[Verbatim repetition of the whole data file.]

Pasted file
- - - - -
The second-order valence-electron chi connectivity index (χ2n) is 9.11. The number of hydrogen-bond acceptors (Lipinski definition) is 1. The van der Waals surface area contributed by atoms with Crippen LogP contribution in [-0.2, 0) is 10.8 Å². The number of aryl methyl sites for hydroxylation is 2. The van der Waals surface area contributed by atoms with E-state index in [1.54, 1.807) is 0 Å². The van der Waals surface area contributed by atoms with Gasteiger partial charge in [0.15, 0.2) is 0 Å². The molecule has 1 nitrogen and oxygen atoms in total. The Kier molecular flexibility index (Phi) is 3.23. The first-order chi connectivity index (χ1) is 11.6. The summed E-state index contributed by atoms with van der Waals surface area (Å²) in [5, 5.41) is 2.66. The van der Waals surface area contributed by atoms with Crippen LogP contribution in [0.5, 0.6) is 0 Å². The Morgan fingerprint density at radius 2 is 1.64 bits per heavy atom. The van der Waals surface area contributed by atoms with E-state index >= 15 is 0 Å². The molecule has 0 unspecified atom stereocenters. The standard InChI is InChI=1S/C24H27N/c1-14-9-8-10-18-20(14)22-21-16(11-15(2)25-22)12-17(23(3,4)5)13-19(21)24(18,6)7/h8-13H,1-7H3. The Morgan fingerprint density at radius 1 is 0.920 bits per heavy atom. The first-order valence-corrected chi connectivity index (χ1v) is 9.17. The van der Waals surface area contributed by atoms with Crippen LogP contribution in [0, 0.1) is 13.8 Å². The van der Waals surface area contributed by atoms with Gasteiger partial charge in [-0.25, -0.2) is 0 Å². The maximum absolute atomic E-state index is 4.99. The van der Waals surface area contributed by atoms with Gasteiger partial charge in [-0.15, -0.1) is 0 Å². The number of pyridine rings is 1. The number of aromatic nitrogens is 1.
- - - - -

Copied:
The second-order valence-electron chi connectivity index (χ2n) is 9.11. The number of hydrogen-bond acceptors (Lipinski definition) is 1. The van der Waals surface area contributed by atoms with Crippen LogP contribution in [-0.2, 0) is 10.8 Å². The number of aryl methyl sites for hydroxylation is 2. The van der Waals surface area contributed by atoms with E-state index in [1.54, 1.807) is 0 Å². The van der Waals surface area contributed by atoms with Gasteiger partial charge in [0.15, 0.2) is 0 Å². The molecule has 1 nitrogen and oxygen atoms in total. The Kier molecular flexibility index (Phi) is 3.23. The first-order chi connectivity index (χ1) is 11.6. The summed E-state index contributed by atoms with van der Waals surface area (Å²) in [5, 5.41) is 2.66. The van der Waals surface area contributed by atoms with Crippen LogP contribution in [0.5, 0.6) is 0 Å². The Morgan fingerprint density at radius 2 is 1.64 bits per heavy atom. The van der Waals surface area contributed by atoms with E-state index >= 15 is 0 Å². The molecule has 0 unspecified atom stereocenters. The standard InChI is InChI=1S/C24H27N/c1-14-9-8-10-18-20(14)22-21-16(11-15(2)25-22)12-17(23(3,4)5)13-19(21)24(18,6)7/h8-13H,1-7H3. The Morgan fingerprint density at radius 1 is 0.920 bits per heavy atom. The first-order valence-corrected chi connectivity index (χ1v) is 9.17. The van der Waals surface area contributed by atoms with Crippen LogP contribution in [0, 0.1) is 13.8 Å². The van der Waals surface area contributed by atoms with Gasteiger partial charge in [-0.25, -0.2) is 0 Å². The maximum absolute atomic E-state index is 4.99. The van der Waals surface area contributed by atoms with Gasteiger partial charge in [-0.15, -0.1) is 0 Å². The number of pyridine rings is 1. The number of aromatic nitrogens is 1.